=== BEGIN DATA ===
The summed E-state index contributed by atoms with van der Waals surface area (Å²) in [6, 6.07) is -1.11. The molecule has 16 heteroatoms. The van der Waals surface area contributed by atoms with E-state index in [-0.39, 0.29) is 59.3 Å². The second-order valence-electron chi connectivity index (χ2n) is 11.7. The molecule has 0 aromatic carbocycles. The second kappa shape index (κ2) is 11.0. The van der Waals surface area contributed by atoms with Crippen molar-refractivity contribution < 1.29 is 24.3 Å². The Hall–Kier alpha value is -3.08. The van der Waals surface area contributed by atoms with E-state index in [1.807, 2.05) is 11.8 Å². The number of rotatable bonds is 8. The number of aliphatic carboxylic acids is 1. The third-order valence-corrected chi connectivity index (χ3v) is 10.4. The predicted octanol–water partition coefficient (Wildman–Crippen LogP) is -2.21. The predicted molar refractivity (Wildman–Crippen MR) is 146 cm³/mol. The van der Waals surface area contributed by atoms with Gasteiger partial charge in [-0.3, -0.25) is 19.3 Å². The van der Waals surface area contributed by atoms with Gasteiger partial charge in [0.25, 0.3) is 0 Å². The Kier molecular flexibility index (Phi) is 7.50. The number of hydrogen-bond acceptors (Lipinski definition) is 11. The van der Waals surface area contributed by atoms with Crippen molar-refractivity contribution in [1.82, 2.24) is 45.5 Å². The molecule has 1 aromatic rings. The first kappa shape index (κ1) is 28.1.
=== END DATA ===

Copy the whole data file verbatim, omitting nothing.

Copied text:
The summed E-state index contributed by atoms with van der Waals surface area (Å²) in [6, 6.07) is -1.11. The molecule has 16 heteroatoms. The van der Waals surface area contributed by atoms with E-state index in [-0.39, 0.29) is 59.3 Å². The second-order valence-electron chi connectivity index (χ2n) is 11.7. The molecule has 0 aromatic carbocycles. The second kappa shape index (κ2) is 11.0. The van der Waals surface area contributed by atoms with Crippen molar-refractivity contribution < 1.29 is 24.3 Å². The Hall–Kier alpha value is -3.08. The van der Waals surface area contributed by atoms with E-state index in [1.807, 2.05) is 11.8 Å². The number of rotatable bonds is 8. The number of aliphatic carboxylic acids is 1. The third-order valence-corrected chi connectivity index (χ3v) is 10.4. The predicted octanol–water partition coefficient (Wildman–Crippen LogP) is -2.21. The predicted molar refractivity (Wildman–Crippen MR) is 146 cm³/mol. The van der Waals surface area contributed by atoms with Gasteiger partial charge in [-0.3, -0.25) is 19.3 Å². The van der Waals surface area contributed by atoms with Gasteiger partial charge in [0.25, 0.3) is 0 Å². The Kier molecular flexibility index (Phi) is 7.50. The number of hydrogen-bond acceptors (Lipinski definition) is 11. The van der Waals surface area contributed by atoms with Crippen molar-refractivity contribution in [1.82, 2.24) is 45.5 Å². The molecule has 1 aromatic rings. The first kappa shape index (κ1) is 28.1.